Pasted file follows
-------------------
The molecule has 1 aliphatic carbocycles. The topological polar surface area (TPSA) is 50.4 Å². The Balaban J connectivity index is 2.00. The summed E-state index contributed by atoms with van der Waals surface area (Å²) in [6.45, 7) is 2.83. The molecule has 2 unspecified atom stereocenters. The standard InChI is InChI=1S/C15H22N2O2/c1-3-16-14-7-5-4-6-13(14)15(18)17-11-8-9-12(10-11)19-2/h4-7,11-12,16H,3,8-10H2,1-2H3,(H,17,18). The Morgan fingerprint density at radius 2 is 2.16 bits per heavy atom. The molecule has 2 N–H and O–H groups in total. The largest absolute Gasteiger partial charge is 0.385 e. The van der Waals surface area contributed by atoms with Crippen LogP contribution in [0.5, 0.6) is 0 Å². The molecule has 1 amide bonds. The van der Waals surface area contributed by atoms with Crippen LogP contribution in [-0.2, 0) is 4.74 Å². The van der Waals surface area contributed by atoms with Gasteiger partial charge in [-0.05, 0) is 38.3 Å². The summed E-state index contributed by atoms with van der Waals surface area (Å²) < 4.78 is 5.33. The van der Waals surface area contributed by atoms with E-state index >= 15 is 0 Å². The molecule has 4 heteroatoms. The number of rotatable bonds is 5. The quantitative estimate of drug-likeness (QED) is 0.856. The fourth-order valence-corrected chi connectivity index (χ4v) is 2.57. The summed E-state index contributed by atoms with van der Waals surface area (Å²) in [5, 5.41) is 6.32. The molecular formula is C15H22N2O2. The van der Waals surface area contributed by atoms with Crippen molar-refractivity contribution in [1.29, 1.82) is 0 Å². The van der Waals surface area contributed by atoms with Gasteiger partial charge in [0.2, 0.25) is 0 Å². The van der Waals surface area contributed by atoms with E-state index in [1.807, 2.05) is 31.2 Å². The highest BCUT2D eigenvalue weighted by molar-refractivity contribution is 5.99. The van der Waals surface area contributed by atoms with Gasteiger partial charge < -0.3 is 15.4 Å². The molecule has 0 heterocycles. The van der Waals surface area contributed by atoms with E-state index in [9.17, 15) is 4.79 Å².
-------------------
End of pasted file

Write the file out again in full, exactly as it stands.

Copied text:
The molecule has 1 aliphatic carbocycles. The topological polar surface area (TPSA) is 50.4 Å². The Balaban J connectivity index is 2.00. The summed E-state index contributed by atoms with van der Waals surface area (Å²) in [6.45, 7) is 2.83. The molecule has 2 unspecified atom stereocenters. The standard InChI is InChI=1S/C15H22N2O2/c1-3-16-14-7-5-4-6-13(14)15(18)17-11-8-9-12(10-11)19-2/h4-7,11-12,16H,3,8-10H2,1-2H3,(H,17,18). The Morgan fingerprint density at radius 2 is 2.16 bits per heavy atom. The molecule has 2 N–H and O–H groups in total. The largest absolute Gasteiger partial charge is 0.385 e. The van der Waals surface area contributed by atoms with Crippen LogP contribution in [0.5, 0.6) is 0 Å². The molecule has 1 amide bonds. The van der Waals surface area contributed by atoms with Crippen LogP contribution in [-0.2, 0) is 4.74 Å². The van der Waals surface area contributed by atoms with Gasteiger partial charge in [-0.05, 0) is 38.3 Å². The summed E-state index contributed by atoms with van der Waals surface area (Å²) < 4.78 is 5.33. The van der Waals surface area contributed by atoms with E-state index >= 15 is 0 Å². The molecule has 4 heteroatoms. The number of rotatable bonds is 5. The quantitative estimate of drug-likeness (QED) is 0.856. The fourth-order valence-corrected chi connectivity index (χ4v) is 2.57. The summed E-state index contributed by atoms with van der Waals surface area (Å²) in [5, 5.41) is 6.32. The molecular formula is C15H22N2O2. The van der Waals surface area contributed by atoms with Crippen molar-refractivity contribution in [1.29, 1.82) is 0 Å². The van der Waals surface area contributed by atoms with Gasteiger partial charge in [0.2, 0.25) is 0 Å². The van der Waals surface area contributed by atoms with E-state index in [1.807, 2.05) is 31.2 Å². The highest BCUT2D eigenvalue weighted by molar-refractivity contribution is 5.99. The van der Waals surface area contributed by atoms with Gasteiger partial charge < -0.3 is 15.4 Å². The molecule has 0 heterocycles. The van der Waals surface area contributed by atoms with E-state index in [9.17, 15) is 4.79 Å².